In accordance with the flow diagram, the bituminous fines feed material, either alone or in admixture with a controlled amount of the particulated cellulosic feed material, is introduced into the inlet end of the reactor in which it is subjected to a temperature of at least about 750 F. and a pressure of at least about 1,000 psi for a controlled period of time to effect a controlled thermal restructuring of the chemical structure thereof, and to effect a conversion of the moisture and a portion of the volatile organic constituents therein, as well as the thermal decomposition products thereof, into a gaseous phase which is withdrawn from the reactor and passed through a condenser for separation and recovery of the condensible phase containing valuable chemical by-product constituents, such as benzene, phenol, cresylics, naphthalene, etc. The substantially noncondensible gaseous phase recovered in the condenser can advantageously be employed as a gaseous fuel for heating the reactor and for the generation of auxiliary power for operating the process, with the surplus thereof available for commercial sale.

While temperatures of at least about 750 F. are desirable during the autoclaving reaction, temperatures of about 1000 F. are preferred due to the increased rate of volatilization and thermal restructuring of the feed material to produce a higher fixed carbon value, thereby providing for reduced residence times in the autoclave and improved efficiency of operation. The temperature of the autoclaving reaction may range up to as high as about 1250 F., and temperatures above this level are usually undesirable because of too high a ratio of noncondensible gases to solid upgraded coke product. Particularly satisfactory results have been obtained employing temperatures ranging from about 1000 F. to about 1200 F., at pressures ranging from about 1,000 psi to about 3,000 psi. The maximum pressure usable may be as high as about 3,300 psi. Pressures generally above about 3,300 psi are undesirable due to the increased fabrication costs of pressure vessels capable of withstanding pressures of this magnitude and the absence of any appreciable benefits at such elevated pressures beyond those obtained at lower pressure levels of about 3,000 psi or lower.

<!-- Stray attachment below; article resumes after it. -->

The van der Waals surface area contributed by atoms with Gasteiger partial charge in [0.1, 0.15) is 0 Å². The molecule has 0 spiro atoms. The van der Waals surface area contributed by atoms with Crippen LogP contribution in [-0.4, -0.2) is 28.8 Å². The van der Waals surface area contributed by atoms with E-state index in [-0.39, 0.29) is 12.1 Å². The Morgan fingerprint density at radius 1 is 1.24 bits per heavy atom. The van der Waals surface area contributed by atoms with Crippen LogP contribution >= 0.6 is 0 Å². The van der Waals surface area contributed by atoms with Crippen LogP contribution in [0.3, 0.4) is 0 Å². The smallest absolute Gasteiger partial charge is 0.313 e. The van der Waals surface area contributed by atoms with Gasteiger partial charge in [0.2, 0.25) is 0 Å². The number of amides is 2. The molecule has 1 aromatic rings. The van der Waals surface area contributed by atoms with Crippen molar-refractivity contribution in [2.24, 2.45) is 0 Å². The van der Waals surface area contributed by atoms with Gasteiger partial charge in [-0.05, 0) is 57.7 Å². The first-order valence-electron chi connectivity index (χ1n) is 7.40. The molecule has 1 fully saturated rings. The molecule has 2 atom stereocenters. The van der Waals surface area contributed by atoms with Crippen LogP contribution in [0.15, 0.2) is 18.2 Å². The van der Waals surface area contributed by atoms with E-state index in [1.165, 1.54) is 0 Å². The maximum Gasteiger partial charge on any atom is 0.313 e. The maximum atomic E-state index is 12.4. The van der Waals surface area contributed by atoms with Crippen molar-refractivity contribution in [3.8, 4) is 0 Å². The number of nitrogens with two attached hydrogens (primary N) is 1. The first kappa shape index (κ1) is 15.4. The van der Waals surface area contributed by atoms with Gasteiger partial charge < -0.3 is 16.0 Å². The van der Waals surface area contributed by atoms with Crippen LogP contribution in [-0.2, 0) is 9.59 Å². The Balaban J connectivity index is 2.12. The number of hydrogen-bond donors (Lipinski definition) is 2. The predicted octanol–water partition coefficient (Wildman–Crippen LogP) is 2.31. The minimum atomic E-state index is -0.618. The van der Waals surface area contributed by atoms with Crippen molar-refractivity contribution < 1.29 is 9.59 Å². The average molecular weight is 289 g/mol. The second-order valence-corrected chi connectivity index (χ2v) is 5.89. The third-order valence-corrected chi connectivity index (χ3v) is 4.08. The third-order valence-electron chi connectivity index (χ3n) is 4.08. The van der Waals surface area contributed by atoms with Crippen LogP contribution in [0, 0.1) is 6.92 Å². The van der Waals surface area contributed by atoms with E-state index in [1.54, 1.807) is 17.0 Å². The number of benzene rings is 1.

The residence time of the feed material in the autoclave will vary depending upon the specific temperature-pressure-time relationship which is controlled within the parameters as hereinafter set forth to effect a substantially complete vaporization of the moisture content and volatilization of some of the volatile organic constituents, and a controlled thermal restructuring of the structure of the feed material.

During the autoclaving operation, a controlled degree of thermal restructuring and/or decomposition of the chemical structure also occurs, accompanied by the generation of additional gaseous components which also enter the gaseous phase. The thermal restructuring is not completely understood but is believed to consist of two or more simultaneous chemical reactions occurring between the reaction product and the gases present within the reactor. The net effect of these restructuring reactions are: (1) changes in the chemical characteristics results in an increase in the carbon-hydrogen ratio; (2) a reduction of sulfur due in part to the creation of a high partial pressure of hydrogen within the carbonaceous particles during the reaction which converts sulfur to hydrogen sulfide; (3) a reduction of nitrogen due in part to the creation of a high partial pressure of hydrogen within the carbonaceous particles during the reaction which converts nitrogen to ammonia; and (4) a reduction in the oxygen in the feed material by means of the elimination of carbon dioxide from the molecule.

The required residence time in the reactor decreases as the temperature and pressure in the autoclave, increases; while conversely, increased residence times are required when temperatures and pressures of lower magnitude are employed. Usually, residence times ranging from about 15 minutes up to about 1 hour, at temperatures ranging from about 900 F. to about 1200 F., under pressures of from about 1,000 psi to about 3,000 psi, are satisfactory. Advantageous results are also obtained with certain feed materials or blends of feed materials employing temperatures and pressures in the upper range of permissible levels utilizing residence times of as little as about 5 minutes, while residence times in excess of an hour can also be employed. Generally, the use of residence times in excess of about one hour do not provide appreciable benefits over those obtained employing residence times of from about 15 minutes to about 1 hour, and the resultant reduced through-put and efficiency of the process associated with such excessive residence times is undesirable from an economic standpoint.